Officials: Army Colonels Switched Places to Fake Paternity Test Results

Two Army colonels are accused of switching identities to try to fool a paternity test, authorities said.

Scott M. Carlson, 51, and Bruce S. Adkins, 44, who is accused of trying to take the paternity test in Carlson's place, were charged Thursday with tampering with public records, tampering with evidence, forgery, theft and obstruction of justice, District Attorney David Freed said.

Adkins, who is stationed in Georgia, will testify against Carlson if necessary, his attorney said.

"He's going to cooperate," attorney Gregory Abeln said. "He's going to do whatever he needs to do to rectify this situation."

It was not immediately known if Carlson, who is on duty in Egypt, had an attorney.

Both men had been members of the class of 2007 at the Army War College in Carlisle. Freed said Carlson appeared at the Cumberland County domestic relations office in March to arrange for a paternity test.

Carlson had been paying a Virginia woman child support for her 9-year-old daughter and she was seeking an increase, Senior Assistant District Attorney Derek Clepper said.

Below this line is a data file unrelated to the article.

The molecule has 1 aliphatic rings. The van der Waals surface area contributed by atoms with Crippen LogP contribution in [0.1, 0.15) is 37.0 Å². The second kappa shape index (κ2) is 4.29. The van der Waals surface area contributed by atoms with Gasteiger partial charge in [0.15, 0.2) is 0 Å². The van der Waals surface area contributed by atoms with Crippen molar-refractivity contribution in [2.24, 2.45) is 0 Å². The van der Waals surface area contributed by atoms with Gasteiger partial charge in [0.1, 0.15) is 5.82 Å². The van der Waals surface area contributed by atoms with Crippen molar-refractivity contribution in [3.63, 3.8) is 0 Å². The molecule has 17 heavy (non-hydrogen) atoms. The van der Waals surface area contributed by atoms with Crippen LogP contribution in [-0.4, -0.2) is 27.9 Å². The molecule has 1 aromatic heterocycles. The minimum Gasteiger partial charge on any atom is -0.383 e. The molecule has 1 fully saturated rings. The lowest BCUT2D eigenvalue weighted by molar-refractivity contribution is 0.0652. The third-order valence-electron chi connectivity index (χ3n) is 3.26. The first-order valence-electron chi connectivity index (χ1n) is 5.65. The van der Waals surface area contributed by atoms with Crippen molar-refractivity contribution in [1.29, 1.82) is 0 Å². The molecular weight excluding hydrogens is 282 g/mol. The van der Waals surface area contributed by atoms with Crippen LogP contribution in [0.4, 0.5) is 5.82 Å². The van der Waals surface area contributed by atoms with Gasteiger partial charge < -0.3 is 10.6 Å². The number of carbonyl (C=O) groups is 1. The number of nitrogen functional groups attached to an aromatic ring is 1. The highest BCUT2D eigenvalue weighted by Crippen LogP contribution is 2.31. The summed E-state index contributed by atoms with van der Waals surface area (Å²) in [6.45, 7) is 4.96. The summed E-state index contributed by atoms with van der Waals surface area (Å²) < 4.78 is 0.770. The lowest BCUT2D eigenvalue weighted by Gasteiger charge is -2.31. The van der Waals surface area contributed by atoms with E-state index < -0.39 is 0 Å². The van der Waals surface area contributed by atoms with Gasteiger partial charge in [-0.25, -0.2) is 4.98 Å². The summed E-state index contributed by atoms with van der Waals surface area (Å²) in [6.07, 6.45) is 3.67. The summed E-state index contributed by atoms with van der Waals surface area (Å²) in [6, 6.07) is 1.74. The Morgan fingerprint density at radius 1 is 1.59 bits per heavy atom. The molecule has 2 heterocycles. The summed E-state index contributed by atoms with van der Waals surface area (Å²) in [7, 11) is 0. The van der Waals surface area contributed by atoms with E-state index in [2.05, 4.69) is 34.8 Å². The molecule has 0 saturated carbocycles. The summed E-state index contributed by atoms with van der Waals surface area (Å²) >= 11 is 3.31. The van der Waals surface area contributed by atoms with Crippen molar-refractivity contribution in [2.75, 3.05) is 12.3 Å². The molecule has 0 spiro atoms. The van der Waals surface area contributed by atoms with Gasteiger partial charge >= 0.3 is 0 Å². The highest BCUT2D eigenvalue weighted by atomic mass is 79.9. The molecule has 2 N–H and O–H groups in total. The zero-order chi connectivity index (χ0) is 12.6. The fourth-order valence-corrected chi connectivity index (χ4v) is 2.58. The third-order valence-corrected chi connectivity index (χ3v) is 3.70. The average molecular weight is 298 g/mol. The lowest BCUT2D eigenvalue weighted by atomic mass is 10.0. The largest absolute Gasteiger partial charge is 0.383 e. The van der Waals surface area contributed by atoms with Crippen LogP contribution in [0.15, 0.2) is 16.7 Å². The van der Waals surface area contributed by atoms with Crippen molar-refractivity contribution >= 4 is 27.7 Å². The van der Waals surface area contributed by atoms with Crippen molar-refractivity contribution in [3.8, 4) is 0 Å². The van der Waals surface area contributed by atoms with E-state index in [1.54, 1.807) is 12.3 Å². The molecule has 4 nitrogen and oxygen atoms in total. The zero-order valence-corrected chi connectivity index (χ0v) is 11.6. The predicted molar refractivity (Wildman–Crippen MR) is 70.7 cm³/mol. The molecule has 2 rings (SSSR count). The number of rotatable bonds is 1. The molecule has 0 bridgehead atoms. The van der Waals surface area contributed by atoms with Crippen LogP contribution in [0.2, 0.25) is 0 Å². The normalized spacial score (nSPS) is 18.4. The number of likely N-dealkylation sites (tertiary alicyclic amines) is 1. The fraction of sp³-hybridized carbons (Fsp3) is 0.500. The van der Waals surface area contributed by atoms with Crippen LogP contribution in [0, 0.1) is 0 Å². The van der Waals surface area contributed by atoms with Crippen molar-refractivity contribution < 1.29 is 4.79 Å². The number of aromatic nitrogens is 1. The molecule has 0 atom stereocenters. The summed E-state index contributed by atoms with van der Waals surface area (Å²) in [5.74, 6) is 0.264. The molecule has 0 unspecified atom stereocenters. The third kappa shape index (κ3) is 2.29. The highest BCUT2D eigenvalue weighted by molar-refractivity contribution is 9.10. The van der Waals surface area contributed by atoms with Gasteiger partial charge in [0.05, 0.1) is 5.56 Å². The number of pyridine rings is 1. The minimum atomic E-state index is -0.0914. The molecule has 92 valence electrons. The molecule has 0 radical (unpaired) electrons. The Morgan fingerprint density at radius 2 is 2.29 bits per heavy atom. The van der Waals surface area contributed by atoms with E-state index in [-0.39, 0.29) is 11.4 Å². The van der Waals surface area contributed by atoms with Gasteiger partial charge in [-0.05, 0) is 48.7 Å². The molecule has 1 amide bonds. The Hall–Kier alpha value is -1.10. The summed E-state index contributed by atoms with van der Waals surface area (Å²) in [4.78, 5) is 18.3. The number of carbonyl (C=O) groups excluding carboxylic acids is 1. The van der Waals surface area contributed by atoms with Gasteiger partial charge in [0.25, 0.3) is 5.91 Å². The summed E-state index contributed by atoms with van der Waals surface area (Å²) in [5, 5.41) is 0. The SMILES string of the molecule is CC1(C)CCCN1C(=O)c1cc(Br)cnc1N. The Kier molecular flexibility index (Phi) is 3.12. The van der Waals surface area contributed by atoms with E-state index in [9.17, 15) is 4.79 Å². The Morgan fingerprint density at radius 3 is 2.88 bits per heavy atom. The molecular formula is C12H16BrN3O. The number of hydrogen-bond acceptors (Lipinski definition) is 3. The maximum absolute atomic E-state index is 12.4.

County domestic relations employees became suspicious when another man showed up in April, claimed to be Carlson and wanted to take the paternity test.

The man presented Carlson's out-of-state driver's license, signed papers as Carlson, provided a thumbprint, and provided a DNA sample, Detective Sgt. Earl Bock said in arrest papers. Bock said the man was identified through the thumbprint as Adkins.

After the criminal investigation started, Carlson sent a letter to the domestic relations office in August and said he had been paying support since January 1999, had not paid since December 2006, and wanted to resume paying.

Lt. Col. Bob Whetstone, a spokesman for Carlisle Barracks, the post where the War College is located, said it would be up to the commanders of Carlson's and Adkins' current units to determine whether military charges also should be brought against them.